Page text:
The Kokomo BobKats packed a lot of good memories into their inaugural year.
There were the four straight wins at home to open the season as the BobKats served notice to The Basketball League that Memorial Gym was going to be a tough venue for visitors. Later, there was the successful West Coast road trip as the BobKats showed they had what it took to win away from home as well.
In the end, Kokomo led the league’s Midwest grouping wire to wire and finished the regular season 19-5. In the playoffs, the BobKats swept the Dayton Flight in a best-of-three series to reach the final eight. The rival Indy Express then ended the BobKats’ run, sweeping a best-of-three series.
“We look forward to building on this year,” team co-owner Mark Jansen said. “It was a heck of a run. We had a wonderful coaching staff and I can’t say enough about the fan support and the community support with our 100 or so partners. I’m overwhelmed with joy.”
Backed by lively crowds, Kokomo finished 12-2 in home games — 11-1 in the regular season and 1-1 in the playoffs.
“I think the biggest thing that I appreciated was how the fans appreciated the level of play,” Jansen said. “One of the things I heard the most from people was they didn’t expect the basketball to be as good as it was, and the word I heard the most on the street was ‘electric’ as it pertained to the environment. I give credit to my son Jacob, who did the deejaying, and that drumline for keeping the place live. They sure didn’t disappoint.”
The BobKats’ season came to a bittersweet end as the team had to play without star guard Derek Hawthorne in the series against the Express. The first-team All-TBL player missed the first game in order to attend a tryout for the Israeli league, which Jansen said has a $140,000 minimum salary. Hawthorne suffered an injury during the tryout that caused him to miss the second game.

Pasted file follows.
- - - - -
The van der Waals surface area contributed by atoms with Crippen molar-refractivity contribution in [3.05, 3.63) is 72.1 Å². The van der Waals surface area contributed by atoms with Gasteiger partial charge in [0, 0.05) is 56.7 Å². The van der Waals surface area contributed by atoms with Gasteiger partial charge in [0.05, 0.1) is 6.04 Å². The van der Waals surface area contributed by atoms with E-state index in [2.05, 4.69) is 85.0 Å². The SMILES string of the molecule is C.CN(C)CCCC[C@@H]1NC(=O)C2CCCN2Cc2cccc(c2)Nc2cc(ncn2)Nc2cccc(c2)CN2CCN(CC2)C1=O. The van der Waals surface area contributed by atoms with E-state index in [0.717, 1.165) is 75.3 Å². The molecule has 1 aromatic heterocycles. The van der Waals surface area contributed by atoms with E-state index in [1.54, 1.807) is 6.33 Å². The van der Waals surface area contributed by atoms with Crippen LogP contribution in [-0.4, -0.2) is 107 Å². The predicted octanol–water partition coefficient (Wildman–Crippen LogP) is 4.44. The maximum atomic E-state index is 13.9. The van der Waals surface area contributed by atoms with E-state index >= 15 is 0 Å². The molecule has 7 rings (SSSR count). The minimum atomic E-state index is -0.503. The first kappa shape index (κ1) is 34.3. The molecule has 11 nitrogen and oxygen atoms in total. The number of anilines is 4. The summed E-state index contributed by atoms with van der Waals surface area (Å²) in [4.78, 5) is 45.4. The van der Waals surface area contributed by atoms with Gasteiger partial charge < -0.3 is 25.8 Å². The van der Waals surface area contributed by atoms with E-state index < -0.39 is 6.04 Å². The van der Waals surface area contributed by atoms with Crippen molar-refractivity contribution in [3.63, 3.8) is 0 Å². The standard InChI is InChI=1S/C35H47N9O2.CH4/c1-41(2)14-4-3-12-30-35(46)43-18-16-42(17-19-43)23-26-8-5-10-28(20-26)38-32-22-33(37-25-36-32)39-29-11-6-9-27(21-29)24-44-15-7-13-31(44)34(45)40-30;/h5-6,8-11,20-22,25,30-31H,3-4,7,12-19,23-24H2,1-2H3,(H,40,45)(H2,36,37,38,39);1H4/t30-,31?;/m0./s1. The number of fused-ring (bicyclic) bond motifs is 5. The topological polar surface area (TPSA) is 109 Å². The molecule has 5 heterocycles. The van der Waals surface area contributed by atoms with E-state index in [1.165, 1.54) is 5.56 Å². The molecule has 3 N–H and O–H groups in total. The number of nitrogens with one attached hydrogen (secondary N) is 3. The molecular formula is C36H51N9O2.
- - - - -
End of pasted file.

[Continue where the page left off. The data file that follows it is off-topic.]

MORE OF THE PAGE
“You hate to have players miss a game, but the whole idea and goal of this league is to elevate these players to another level if they’re capable,” Jansen said. “Although we ultimately want to win, we also don’t want to take an opportunity from somebody. It’s unfortunate of the timing [of the tryout] and that he got hurt while he was down there.”
Kokomo had perhaps the league’s best backcourt in the first half of the season when Eugene German and Hawthorne played together. They led the BobKats to a 10-2 record before German, who was among the league’s top scorers, left the league to pursue other opportunities. Hawthorne then stepped into the go-to role.
The BobKats had other helpful players like forward A.J. Patty, who had a 52-point game vs. the Vegas Ballers during the BobKats’ 3-1 West Coast trip. Wings Trey Mitchell and Martrellian Gibson, forward Tremont Moore and guard Armon Bridgeforth, a former KHS three-sport athlete, provided reliable play and speedy guard Johnathan Loyd led the late-season additions.
Jansen credits coach Cliff Levingston for constructing a winning roster.
“With his NBA experience and everything, he has a log book of resources and sources to get players in here,” he said.
Jansen said the plan is for Levingston to coach two more years. As for players, the roster likely will have a different look next year as the league operates on one-year or shorter deals. In other words, everyone is a free agent at season’s end.
“There’s several players who have expressed interest to come back and play here again,” Jansen said, noting fellow co-owner Jeff Beeler has heard from potential new players.
Jansen said planning for next season will intensify in November and December when player combines are held. The 2022 season is slated to begin the first weekend of March.